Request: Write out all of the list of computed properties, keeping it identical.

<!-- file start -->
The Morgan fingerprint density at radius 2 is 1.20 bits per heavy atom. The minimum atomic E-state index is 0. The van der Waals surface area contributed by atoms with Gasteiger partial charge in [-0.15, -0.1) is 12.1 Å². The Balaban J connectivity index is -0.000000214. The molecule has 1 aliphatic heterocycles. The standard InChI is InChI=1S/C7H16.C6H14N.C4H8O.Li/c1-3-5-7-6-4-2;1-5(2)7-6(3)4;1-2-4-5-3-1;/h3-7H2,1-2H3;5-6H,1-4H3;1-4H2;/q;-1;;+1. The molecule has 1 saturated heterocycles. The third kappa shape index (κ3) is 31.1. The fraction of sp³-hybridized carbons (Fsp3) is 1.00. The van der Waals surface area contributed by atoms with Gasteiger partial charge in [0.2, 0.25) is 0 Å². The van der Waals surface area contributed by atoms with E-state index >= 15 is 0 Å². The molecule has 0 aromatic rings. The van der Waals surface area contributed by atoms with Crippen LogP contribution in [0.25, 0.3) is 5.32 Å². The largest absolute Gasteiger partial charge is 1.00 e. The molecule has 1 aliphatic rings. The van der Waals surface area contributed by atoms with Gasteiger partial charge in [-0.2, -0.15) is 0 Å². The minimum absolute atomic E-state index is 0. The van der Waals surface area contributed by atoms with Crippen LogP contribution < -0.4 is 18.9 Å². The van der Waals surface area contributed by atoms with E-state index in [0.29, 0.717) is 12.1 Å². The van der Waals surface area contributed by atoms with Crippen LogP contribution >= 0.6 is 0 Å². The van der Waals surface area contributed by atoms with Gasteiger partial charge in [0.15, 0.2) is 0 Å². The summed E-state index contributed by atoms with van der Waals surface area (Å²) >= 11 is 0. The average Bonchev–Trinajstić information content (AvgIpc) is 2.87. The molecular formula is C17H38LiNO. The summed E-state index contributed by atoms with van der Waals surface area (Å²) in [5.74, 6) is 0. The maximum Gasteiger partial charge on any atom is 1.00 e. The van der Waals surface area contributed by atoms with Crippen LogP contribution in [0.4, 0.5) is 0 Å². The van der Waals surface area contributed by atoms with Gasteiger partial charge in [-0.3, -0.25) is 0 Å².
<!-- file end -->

The Morgan fingerprint density at radius 2 is 1.20 bits per heavy atom. The minimum atomic E-state index is 0. The van der Waals surface area contributed by atoms with Gasteiger partial charge in [-0.15, -0.1) is 12.1 Å². The Balaban J connectivity index is -0.000000214. The molecule has 1 aliphatic heterocycles. The standard InChI is InChI=1S/C7H16.C6H14N.C4H8O.Li/c1-3-5-7-6-4-2;1-5(2)7-6(3)4;1-2-4-5-3-1;/h3-7H2,1-2H3;5-6H,1-4H3;1-4H2;/q;-1;;+1. The molecule has 1 saturated heterocycles. The third kappa shape index (κ3) is 31.1. The fraction of sp³-hybridized carbons (Fsp3) is 1.00. The van der Waals surface area contributed by atoms with Gasteiger partial charge in [0.2, 0.25) is 0 Å². The van der Waals surface area contributed by atoms with E-state index >= 15 is 0 Å². The molecule has 0 aromatic rings. The van der Waals surface area contributed by atoms with Crippen LogP contribution in [0.25, 0.3) is 5.32 Å². The largest absolute Gasteiger partial charge is 1.00 e. The molecule has 1 aliphatic rings. The van der Waals surface area contributed by atoms with Gasteiger partial charge in [-0.2, -0.15) is 0 Å². The minimum absolute atomic E-state index is 0. The van der Waals surface area contributed by atoms with Crippen LogP contribution < -0.4 is 18.9 Å². The van der Waals surface area contributed by atoms with E-state index in [0.29, 0.717) is 12.1 Å². The van der Waals surface area contributed by atoms with Crippen LogP contribution >= 0.6 is 0 Å². The van der Waals surface area contributed by atoms with Gasteiger partial charge in [0.15, 0.2) is 0 Å². The summed E-state index contributed by atoms with van der Waals surface area (Å²) >= 11 is 0. The average Bonchev–Trinajstić information content (AvgIpc) is 2.87. The molecular formula is C17H38LiNO. The summed E-state index contributed by atoms with van der Waals surface area (Å²) in [5.74, 6) is 0. The maximum Gasteiger partial charge on any atom is 1.00 e. The van der Waals surface area contributed by atoms with Crippen LogP contribution in [0.4, 0.5) is 0 Å². The van der Waals surface area contributed by atoms with Gasteiger partial charge in [-0.3, -0.25) is 0 Å².